BIFA appoints Unsworth's Charles Hogg as chair
Charles Hogg has become national chair of UK forwarding association BIFA, a role he’ll hold ...
Virgin Atlantic has continued its long-standing tradition of internal appointments with its announcement that Virgin veteran Phil Wardlaw is to replace Dominic Kennedy (who is moving upwards) as cargo boss.
Mr Wardlaw is currently VP engineering and maintenance, after a wide variety of roles in 17 years at the carrier. His job encompasses supply chain management, aircraft acquisitions and returns, and fleet programmes (among other things) – experience which should well support him, as will the cargo team, in his quest to take on the complexities of cargo.
The cargo job is a crucial one for the carrier, which managed to flip deftly, seemingly almost overnight, from being a long-haul leisure airline into a short-haul cargo carrier – and who knows what, beyond.
That feat was accomplished by the cargo team, led by Mr Kennedy, who is taking on the formidable job titles of SVP revenue management, distribution, and SVP for the Holidays arm. Again, a critical role: revenue management technology can only take you so far, especially in these twisted and unpredictable times – it’s tricky job in any airline, especially one such as Virgin.
In addition, the group has, inevitably, undergone some restructuring, with the near-broken Virgin Holidays business now looking at building back within the VA brand, where it was moved last year. 2020 results show an 85% drop in revenue to £96m – unlikely to have been much bolstered by this year’s alive-but-insipid holiday season. Its revenues mirror the airline’s – except, of course, in the case of cargo, where there is said to be some pleasure at HQ over the revenues and yields this year.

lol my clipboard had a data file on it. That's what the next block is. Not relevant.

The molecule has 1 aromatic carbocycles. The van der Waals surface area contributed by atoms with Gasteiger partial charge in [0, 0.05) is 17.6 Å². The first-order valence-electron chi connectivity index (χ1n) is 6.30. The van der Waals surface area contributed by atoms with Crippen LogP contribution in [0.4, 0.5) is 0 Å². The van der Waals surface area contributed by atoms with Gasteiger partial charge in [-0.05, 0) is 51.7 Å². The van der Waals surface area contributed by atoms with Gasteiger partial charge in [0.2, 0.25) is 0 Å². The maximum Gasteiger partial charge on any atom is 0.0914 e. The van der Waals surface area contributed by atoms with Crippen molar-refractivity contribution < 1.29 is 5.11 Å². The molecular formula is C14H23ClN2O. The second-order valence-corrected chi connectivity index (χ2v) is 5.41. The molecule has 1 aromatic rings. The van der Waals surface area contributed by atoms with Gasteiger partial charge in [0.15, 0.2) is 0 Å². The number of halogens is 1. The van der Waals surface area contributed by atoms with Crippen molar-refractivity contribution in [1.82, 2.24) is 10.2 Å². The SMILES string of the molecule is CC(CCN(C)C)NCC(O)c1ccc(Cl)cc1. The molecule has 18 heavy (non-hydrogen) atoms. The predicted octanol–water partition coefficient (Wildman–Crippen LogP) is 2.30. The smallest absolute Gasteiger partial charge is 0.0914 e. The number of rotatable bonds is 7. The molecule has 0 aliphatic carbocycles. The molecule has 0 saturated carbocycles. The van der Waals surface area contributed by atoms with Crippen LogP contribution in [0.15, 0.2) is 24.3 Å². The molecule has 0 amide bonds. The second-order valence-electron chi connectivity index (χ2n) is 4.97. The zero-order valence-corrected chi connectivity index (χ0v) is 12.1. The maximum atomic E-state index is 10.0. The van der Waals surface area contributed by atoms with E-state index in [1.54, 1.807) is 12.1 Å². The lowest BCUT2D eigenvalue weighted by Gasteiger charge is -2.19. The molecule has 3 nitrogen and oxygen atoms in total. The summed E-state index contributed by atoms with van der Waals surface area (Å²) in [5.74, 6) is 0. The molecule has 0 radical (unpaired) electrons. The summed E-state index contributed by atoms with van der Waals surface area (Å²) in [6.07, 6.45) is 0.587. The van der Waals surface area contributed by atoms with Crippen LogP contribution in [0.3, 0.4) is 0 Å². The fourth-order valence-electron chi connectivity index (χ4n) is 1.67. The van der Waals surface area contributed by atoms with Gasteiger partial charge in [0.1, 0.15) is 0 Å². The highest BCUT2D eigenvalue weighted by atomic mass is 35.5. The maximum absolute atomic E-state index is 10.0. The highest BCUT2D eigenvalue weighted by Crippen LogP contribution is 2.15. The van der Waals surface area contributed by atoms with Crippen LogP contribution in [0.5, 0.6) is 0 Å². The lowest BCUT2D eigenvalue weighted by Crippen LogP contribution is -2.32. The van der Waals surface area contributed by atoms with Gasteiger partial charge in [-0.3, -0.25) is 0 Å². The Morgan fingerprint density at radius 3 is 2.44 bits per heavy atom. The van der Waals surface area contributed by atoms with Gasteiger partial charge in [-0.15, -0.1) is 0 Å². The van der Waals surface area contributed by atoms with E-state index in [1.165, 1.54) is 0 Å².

All Virgin’s revenue is now “consolidated under single leadership” to drive growth. Which is presumably why the star of Covid challenges, Mr Kennedy, is being jetted in to what, on current pandemic evidence, is likely to be a patchy ride for the package holiday business. No doubt the carrier will rely on his creativity to advance the business in any way the virus and governments allow.
Mr Wardlaw, meanwhile, comes into a job ready-set for success – at least in the short- to medium-term. His task will be to continue to turn into revenue the quick-thinking adaptability that is Virgin’s particular cultural asset – and one the airline has seen in its best light in cargo.
In essence, Mr Kennedy’s job will be to get all the other plates spinning; Mr Wardlaw’s is not to drop the one already in play.
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